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He had been climbing the standard variation on this route. His belayer had been standing on a comfortable patch of dirt about 50 feet below. He fell from about the same level as I had. With rope-stretch and slack in the system, he hit the ledge below the roof. He injured his leg in the initial impact, then flipped upside down and hit his head. He suffered a nasty scalp laceration, but fortunately no damage to the contents of his skull. We wore our helmets, and took the trouble to set the belay on the ledge below the roof. Never disregard a free lesson.
The little chocks held. I jerked to a stop just a few feet below the roof.
I looked down at my son. He looked bored. I couldn’t tell if the expression of ennui was a 15 year old boy’s affectation or actual lack of concern. I hoped it was the former.
“Lower me a little,” I asked him.
He complied, and I got back into the corner, a sporting distance below the difficulties. I moved back up to the overhang and inspected the chocks. They looked no worse for the wear. I grabbed the right hand crimp and set my feet on the corner. My left hand caught the Gaston.
This time, I ignored the edge. Keeping pressure on my feet, I reached up and pinched the corner with my right hand. I leaned back. Like so many things in climbing and outside it, the move felt precarious and it was committing – I would not be able to reverse it – but it was also the answer. My feet locked onto the small holds and I was able to step up. The right hand pinch turned into a good side-pull and my left hand swung up to a nice shelf. It was over. I plugged in a good cam and moved up to stand on the little ledge.
But, it wasn’t over. The corner above wasn’t as steep, but it was still thin and tricky. I got a short break. There was a section of crack climbing, with pretty good footholds. Then the crack closed up again. A bulge confronted me, with no obvious way past. I got a couple of small chocks in the corner formed by the intersecting columns, and took the most feasible path that I could see.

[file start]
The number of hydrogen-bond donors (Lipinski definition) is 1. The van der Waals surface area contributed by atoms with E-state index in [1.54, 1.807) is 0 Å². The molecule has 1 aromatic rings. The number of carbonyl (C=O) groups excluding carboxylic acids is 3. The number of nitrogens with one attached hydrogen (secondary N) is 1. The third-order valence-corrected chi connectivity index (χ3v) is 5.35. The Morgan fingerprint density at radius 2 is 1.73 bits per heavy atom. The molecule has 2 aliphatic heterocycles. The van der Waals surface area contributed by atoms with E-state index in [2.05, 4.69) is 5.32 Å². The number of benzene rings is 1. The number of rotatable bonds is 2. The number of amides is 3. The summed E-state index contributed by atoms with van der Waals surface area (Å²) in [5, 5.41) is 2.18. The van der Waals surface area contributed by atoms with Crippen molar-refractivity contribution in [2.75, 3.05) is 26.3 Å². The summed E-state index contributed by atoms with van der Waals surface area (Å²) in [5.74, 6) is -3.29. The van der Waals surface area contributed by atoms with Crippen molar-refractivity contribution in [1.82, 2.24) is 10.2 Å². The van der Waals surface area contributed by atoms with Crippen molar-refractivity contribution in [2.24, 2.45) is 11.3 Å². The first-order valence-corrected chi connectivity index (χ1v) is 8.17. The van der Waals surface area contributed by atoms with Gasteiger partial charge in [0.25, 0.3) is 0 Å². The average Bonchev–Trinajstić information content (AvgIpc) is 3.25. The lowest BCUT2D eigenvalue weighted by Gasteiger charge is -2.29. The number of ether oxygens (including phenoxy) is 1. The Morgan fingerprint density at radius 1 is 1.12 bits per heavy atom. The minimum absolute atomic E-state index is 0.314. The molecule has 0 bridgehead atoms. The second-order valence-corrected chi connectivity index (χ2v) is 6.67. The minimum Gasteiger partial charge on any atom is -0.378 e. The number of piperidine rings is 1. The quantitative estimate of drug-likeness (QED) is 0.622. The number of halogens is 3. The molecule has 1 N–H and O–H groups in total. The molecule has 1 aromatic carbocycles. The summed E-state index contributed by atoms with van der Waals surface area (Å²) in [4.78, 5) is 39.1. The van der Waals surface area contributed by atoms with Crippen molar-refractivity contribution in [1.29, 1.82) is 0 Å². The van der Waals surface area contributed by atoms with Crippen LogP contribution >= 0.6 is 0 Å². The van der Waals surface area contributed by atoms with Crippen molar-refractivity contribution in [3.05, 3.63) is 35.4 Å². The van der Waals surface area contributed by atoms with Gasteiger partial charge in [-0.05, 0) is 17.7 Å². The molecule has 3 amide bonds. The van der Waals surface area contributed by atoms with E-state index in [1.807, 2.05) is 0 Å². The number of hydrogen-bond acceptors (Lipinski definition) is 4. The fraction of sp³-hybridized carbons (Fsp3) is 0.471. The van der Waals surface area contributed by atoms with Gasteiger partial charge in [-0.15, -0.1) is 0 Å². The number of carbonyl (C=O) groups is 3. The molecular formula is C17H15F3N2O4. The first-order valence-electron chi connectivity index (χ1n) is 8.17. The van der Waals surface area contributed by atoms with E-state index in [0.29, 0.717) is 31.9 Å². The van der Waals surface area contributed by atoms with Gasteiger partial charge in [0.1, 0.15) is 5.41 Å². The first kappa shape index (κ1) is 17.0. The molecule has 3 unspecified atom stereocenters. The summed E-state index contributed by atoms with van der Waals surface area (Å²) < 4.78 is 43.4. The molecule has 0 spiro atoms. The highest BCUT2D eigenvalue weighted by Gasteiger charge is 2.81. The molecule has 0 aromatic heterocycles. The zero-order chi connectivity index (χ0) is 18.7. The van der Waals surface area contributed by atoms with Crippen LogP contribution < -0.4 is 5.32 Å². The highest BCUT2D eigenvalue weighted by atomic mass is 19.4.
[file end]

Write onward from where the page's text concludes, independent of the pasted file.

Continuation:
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Once upon a time, my mother-in-law had an out-of-body experience. She was in labor with her second daughter, and things were not going well. As they prepared her for an emergency C-section, she floated above her body and looked down on the scene in the surgical suite. My dearest love relates this story in terms of wonder, as an example of the mysteries of the world beyond our limited comprehension. Her appreciation for such mysteries is one of the things I love most about her. But for me, astral transformation is not so mysterious, though it remains wonderful. It is a familiar experience, and I pursue it doggedly.
It happens on the hardest moves of a climb sometimes. I can break down the moves before and after, but during the movement, the analytic distance disappears and another distance replaces it. The real me is absorbed in action and no longer has time for silly self-awareness. But, the reflective consciousness is selfish. If it can’t do, it will watch. The phenomenon is weird – like a movie observed, but not experienced. Yet it is also wonderful, because for a moment, thought is banished and everything is aligned in its proper place.
That’s what happened at the little bulge. With the moves mapped out in my head, I took a deep breath and began. The fugue hit me. Afterwards I could recall images of small adjustments. I saw my right foot move up to a tenuous hold that I could not have seen at the time. I saw my left foot stick to a sloping hold in the face of counter-pressure from my right hand, which rested flat against the wall of the dihedral.
At the time, I snapped back to a brighter day above the bulge, not entirely sure of how I got there, but feeling wonderful, with the whole thing still catching up to me. Or maybe, it was vice versa.
No matter, I soon stood at the anchor belaying my son as he followed the route (with only one fall and one hanging rest). My motivation had never been higher. I was itching for another lap on the climb – or maybe, something harder.

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Mouse-Catching

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“I was an idiot,” he said.
We looked up the thin crack dividing two, hexagonal pillars. The wind buffeted us, seated as we were on the sheared edge of a broken column-top.
He proceeded to explain that the route which we regarded had been the site of one of his ‘big whippers’. He’d had a proper ‘big whipper’ era when he was climbing hard, during his second decade.
In the case under discussion, he had been leading the route in the heat of the day. As he stepped up to the crux, a strenuous move involving counter-pressure, he passed out.
He looked like a skydiver in the fall, his limbs extended from his torso and flapping slightly against the rising airspeed. At least, that was his belayer’s description. He only remembers lurching back to consciousness as the rope came taut.